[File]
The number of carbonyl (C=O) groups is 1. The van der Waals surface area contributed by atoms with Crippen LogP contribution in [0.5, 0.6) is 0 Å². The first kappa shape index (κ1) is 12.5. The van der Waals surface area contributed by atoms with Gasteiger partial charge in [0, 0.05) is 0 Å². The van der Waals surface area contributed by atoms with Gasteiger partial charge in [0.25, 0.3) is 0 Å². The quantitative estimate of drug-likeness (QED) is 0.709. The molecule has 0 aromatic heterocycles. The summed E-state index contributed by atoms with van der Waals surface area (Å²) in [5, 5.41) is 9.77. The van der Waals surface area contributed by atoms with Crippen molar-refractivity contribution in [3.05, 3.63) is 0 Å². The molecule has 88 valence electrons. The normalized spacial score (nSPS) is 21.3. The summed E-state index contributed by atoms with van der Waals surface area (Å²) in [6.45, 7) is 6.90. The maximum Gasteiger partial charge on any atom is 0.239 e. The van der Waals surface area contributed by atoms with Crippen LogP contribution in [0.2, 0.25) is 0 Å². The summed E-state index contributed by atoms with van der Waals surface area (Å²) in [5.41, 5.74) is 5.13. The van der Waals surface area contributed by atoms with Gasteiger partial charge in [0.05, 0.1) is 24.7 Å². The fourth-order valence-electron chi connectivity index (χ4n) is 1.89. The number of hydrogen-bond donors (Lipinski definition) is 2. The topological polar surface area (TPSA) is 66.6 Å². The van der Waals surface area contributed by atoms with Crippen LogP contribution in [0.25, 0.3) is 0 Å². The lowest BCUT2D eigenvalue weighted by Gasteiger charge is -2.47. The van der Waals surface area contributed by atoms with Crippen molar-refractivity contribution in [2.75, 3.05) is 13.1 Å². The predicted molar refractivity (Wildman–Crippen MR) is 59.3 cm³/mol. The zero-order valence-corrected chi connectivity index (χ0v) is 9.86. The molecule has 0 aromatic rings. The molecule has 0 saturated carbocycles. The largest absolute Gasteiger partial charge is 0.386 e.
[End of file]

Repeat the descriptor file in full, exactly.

The number of carbonyl (C=O) groups is 1. The van der Waals surface area contributed by atoms with Crippen LogP contribution in [0.5, 0.6) is 0 Å². The first kappa shape index (κ1) is 12.5. The van der Waals surface area contributed by atoms with Gasteiger partial charge in [0, 0.05) is 0 Å². The van der Waals surface area contributed by atoms with Gasteiger partial charge in [0.25, 0.3) is 0 Å². The quantitative estimate of drug-likeness (QED) is 0.709. The molecule has 0 aromatic heterocycles. The summed E-state index contributed by atoms with van der Waals surface area (Å²) in [5, 5.41) is 9.77. The van der Waals surface area contributed by atoms with Crippen molar-refractivity contribution in [3.05, 3.63) is 0 Å². The molecule has 88 valence electrons. The normalized spacial score (nSPS) is 21.3. The summed E-state index contributed by atoms with van der Waals surface area (Å²) in [6.45, 7) is 6.90. The maximum Gasteiger partial charge on any atom is 0.239 e. The van der Waals surface area contributed by atoms with Crippen LogP contribution in [0.2, 0.25) is 0 Å². The summed E-state index contributed by atoms with van der Waals surface area (Å²) in [5.41, 5.74) is 5.13. The van der Waals surface area contributed by atoms with Gasteiger partial charge in [0.05, 0.1) is 24.7 Å². The fourth-order valence-electron chi connectivity index (χ4n) is 1.89. The number of hydrogen-bond donors (Lipinski definition) is 2. The topological polar surface area (TPSA) is 66.6 Å². The van der Waals surface area contributed by atoms with Crippen LogP contribution in [0.25, 0.3) is 0 Å². The lowest BCUT2D eigenvalue weighted by Gasteiger charge is -2.47. The van der Waals surface area contributed by atoms with Crippen molar-refractivity contribution in [2.75, 3.05) is 13.1 Å². The predicted molar refractivity (Wildman–Crippen MR) is 59.3 cm³/mol. The zero-order valence-corrected chi connectivity index (χ0v) is 9.86. The molecule has 0 aromatic rings. The molecule has 0 saturated carbocycles. The largest absolute Gasteiger partial charge is 0.386 e.